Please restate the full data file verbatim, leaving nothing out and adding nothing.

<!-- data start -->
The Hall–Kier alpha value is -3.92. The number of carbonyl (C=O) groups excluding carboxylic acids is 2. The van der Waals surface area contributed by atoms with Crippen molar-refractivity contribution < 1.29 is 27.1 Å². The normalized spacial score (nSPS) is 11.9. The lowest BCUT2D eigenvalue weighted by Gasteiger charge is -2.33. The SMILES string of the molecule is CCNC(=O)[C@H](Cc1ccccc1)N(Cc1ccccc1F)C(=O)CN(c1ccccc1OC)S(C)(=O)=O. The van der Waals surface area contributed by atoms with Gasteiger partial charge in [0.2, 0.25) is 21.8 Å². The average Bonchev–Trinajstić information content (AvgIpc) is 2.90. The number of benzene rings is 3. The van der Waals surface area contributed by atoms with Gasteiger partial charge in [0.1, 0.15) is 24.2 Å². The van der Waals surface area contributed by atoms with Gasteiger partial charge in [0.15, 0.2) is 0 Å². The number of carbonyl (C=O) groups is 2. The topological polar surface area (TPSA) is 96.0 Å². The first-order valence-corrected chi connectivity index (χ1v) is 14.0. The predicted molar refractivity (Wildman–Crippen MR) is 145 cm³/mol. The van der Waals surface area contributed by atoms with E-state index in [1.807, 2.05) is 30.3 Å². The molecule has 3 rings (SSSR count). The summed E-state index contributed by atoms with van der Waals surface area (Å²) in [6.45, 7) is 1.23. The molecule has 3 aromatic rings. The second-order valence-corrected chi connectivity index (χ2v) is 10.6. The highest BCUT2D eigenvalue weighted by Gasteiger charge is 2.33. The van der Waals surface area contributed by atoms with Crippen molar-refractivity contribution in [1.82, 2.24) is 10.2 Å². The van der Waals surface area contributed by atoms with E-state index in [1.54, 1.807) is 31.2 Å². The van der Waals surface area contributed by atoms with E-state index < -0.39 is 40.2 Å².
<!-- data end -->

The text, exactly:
The Hall–Kier alpha value is -3.92. The number of carbonyl (C=O) groups excluding carboxylic acids is 2. The van der Waals surface area contributed by atoms with Crippen molar-refractivity contribution < 1.29 is 27.1 Å². The normalized spacial score (nSPS) is 11.9. The lowest BCUT2D eigenvalue weighted by Gasteiger charge is -2.33. The SMILES string of the molecule is CCNC(=O)[C@H](Cc1ccccc1)N(Cc1ccccc1F)C(=O)CN(c1ccccc1OC)S(C)(=O)=O. The van der Waals surface area contributed by atoms with Gasteiger partial charge in [0.2, 0.25) is 21.8 Å². The average Bonchev–Trinajstić information content (AvgIpc) is 2.90. The number of benzene rings is 3. The van der Waals surface area contributed by atoms with Gasteiger partial charge in [0.1, 0.15) is 24.2 Å². The van der Waals surface area contributed by atoms with Gasteiger partial charge in [0.15, 0.2) is 0 Å². The number of carbonyl (C=O) groups is 2. The topological polar surface area (TPSA) is 96.0 Å². The first-order valence-corrected chi connectivity index (χ1v) is 14.0. The predicted molar refractivity (Wildman–Crippen MR) is 145 cm³/mol. The van der Waals surface area contributed by atoms with E-state index in [1.807, 2.05) is 30.3 Å². The molecule has 3 rings (SSSR count). The summed E-state index contributed by atoms with van der Waals surface area (Å²) in [6.45, 7) is 1.23. The molecule has 3 aromatic rings. The second-order valence-corrected chi connectivity index (χ2v) is 10.6. The highest BCUT2D eigenvalue weighted by Gasteiger charge is 2.33. The van der Waals surface area contributed by atoms with Crippen molar-refractivity contribution in [1.82, 2.24) is 10.2 Å². The van der Waals surface area contributed by atoms with E-state index in [1.54, 1.807) is 31.2 Å². The van der Waals surface area contributed by atoms with E-state index < -0.39 is 40.2 Å².